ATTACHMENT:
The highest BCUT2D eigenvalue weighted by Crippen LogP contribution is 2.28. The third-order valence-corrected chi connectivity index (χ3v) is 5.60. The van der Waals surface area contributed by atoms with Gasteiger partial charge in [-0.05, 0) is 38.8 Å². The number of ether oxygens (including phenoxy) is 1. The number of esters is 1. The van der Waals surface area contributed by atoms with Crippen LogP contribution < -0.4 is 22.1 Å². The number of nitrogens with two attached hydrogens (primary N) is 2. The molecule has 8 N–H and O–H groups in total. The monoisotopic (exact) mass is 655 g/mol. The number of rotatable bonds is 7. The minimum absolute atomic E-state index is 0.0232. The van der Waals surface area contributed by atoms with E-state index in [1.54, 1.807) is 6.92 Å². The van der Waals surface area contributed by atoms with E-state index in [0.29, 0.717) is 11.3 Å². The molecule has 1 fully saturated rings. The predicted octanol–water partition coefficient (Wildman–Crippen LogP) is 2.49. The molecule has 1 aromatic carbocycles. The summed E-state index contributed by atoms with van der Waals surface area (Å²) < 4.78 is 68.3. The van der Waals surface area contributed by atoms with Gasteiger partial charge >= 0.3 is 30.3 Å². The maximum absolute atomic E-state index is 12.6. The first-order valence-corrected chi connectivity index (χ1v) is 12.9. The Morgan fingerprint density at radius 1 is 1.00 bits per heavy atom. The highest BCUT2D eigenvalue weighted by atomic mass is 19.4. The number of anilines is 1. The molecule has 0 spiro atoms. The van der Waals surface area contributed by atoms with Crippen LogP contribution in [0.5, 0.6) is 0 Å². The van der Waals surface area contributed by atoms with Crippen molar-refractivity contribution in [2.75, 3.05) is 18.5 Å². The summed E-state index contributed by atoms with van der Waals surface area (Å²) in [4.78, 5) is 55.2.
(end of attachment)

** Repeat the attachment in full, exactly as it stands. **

The highest BCUT2D eigenvalue weighted by Crippen LogP contribution is 2.28. The third-order valence-corrected chi connectivity index (χ3v) is 5.60. The van der Waals surface area contributed by atoms with Gasteiger partial charge in [-0.05, 0) is 38.8 Å². The number of ether oxygens (including phenoxy) is 1. The number of esters is 1. The van der Waals surface area contributed by atoms with Crippen LogP contribution < -0.4 is 22.1 Å². The number of nitrogens with two attached hydrogens (primary N) is 2. The molecule has 8 N–H and O–H groups in total. The monoisotopic (exact) mass is 655 g/mol. The number of rotatable bonds is 7. The minimum absolute atomic E-state index is 0.0232. The van der Waals surface area contributed by atoms with E-state index in [1.54, 1.807) is 6.92 Å². The van der Waals surface area contributed by atoms with E-state index in [0.29, 0.717) is 11.3 Å². The molecule has 1 fully saturated rings. The predicted octanol–water partition coefficient (Wildman–Crippen LogP) is 2.49. The molecule has 1 aromatic carbocycles. The summed E-state index contributed by atoms with van der Waals surface area (Å²) < 4.78 is 68.3. The van der Waals surface area contributed by atoms with Gasteiger partial charge >= 0.3 is 30.3 Å². The maximum absolute atomic E-state index is 12.6. The first-order valence-corrected chi connectivity index (χ1v) is 12.9. The Morgan fingerprint density at radius 1 is 1.00 bits per heavy atom. The highest BCUT2D eigenvalue weighted by atomic mass is 19.4. The number of anilines is 1. The molecule has 0 spiro atoms. The van der Waals surface area contributed by atoms with Crippen LogP contribution in [0.5, 0.6) is 0 Å². The van der Waals surface area contributed by atoms with Crippen molar-refractivity contribution in [2.75, 3.05) is 18.5 Å². The summed E-state index contributed by atoms with van der Waals surface area (Å²) in [4.78, 5) is 55.2.